Wednesday, June 10, 2009

Centralization of decision making?

Something to think about. What value is there to centralization of decision making--or at least of a part of the process?

Here is a short report in a statement from the Commonwealth Fund--a nonprofit foundation that aims to promote a high quality health care system.

"Despite overwhelming evidence that experiences during the early childhood years contribute greatly to later health and educational attainment, the United States lacks a clearly articulated policy to address the needs of young children and their families during this crucial period.

The U.S., however, is not the only country to struggle with the direction of early childhood policy, according to An International Comparison of Early Childhood Initiatives: From Services to Systems, a new Commonwealth Fund report by Neal Halfon, M.D., M.P.H., and colleagues. England, Canada, and Australia all started with similarly fragmented early childhood services, and families in these countries are facing similar pressures resulting from long hours at work, irregular work schedules, and limited child care options.

In the report, Halfon, the founding director of the University of California, Los Angeles (UCLA) Center for Healthier Children, Families and Communities, and his team detail each country's efforts to develop policies that they hope will produce lasting gains for their youngest citizens. The authors also consider the implications of these nations' experiences for the development of early childhood policy in the U.S.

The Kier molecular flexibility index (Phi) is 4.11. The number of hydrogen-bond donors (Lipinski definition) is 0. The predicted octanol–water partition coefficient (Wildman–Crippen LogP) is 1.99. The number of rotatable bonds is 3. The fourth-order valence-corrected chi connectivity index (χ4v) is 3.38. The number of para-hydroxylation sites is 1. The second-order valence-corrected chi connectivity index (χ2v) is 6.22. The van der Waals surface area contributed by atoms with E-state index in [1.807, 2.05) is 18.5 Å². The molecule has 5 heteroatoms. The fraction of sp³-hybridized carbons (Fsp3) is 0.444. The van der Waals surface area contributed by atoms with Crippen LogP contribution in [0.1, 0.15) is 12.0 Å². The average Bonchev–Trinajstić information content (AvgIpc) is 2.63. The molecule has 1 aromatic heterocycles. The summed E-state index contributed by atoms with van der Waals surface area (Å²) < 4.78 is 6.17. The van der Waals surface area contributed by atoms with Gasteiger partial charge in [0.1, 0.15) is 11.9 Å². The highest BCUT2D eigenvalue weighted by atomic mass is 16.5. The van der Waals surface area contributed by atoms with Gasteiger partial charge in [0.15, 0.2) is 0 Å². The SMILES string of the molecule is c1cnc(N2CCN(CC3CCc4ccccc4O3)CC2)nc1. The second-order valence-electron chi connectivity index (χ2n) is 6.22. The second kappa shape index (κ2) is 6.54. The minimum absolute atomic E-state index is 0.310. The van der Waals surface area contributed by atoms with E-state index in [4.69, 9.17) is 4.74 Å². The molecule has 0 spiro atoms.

As the report shows, the building blocks for the early childhood system of the future are already emerging. Approaches that align strategies across multiple levels of government—local, state, and national—and that integrate health, education, and family support services are proving to be the most successful. "

This is the type of argument that I have been making for years in a variety of contexts in the research and policy related work that I do. It started with work on the Healthy Start project in Baltimore City. If we take it as a given that we are likely to have some form of government public health intervention (and I realize that not everyone even agrees with that premise) then the even more difficult question is how to get multiple levels of government or even multiple agencies within the same level of government to cooperate. To share resources to use for a program. To share savings from a program that works.

In some cases we have to ask whether all the resources used by all levels of government are less under a new system. Unfortunately, our system is so fractured that we have great difficulty to align everyone's incentives. The report from the Commonwealth Fund mentions this as a key issue. I find it hard to believe that we can do that in the United States. I find it particularly hard to believe since there are so many different interests aiming for political power at each level and so many vested interests in not sharing this way. I find it particularly hard to believe since Americans--in general--are not big fans of centralization. However, we may consider at least some additional centralization--even if we only centralize discussion--to stop having to focus so much on individual winners and losers and to think harder about whether society wins or loses when we make decisions.

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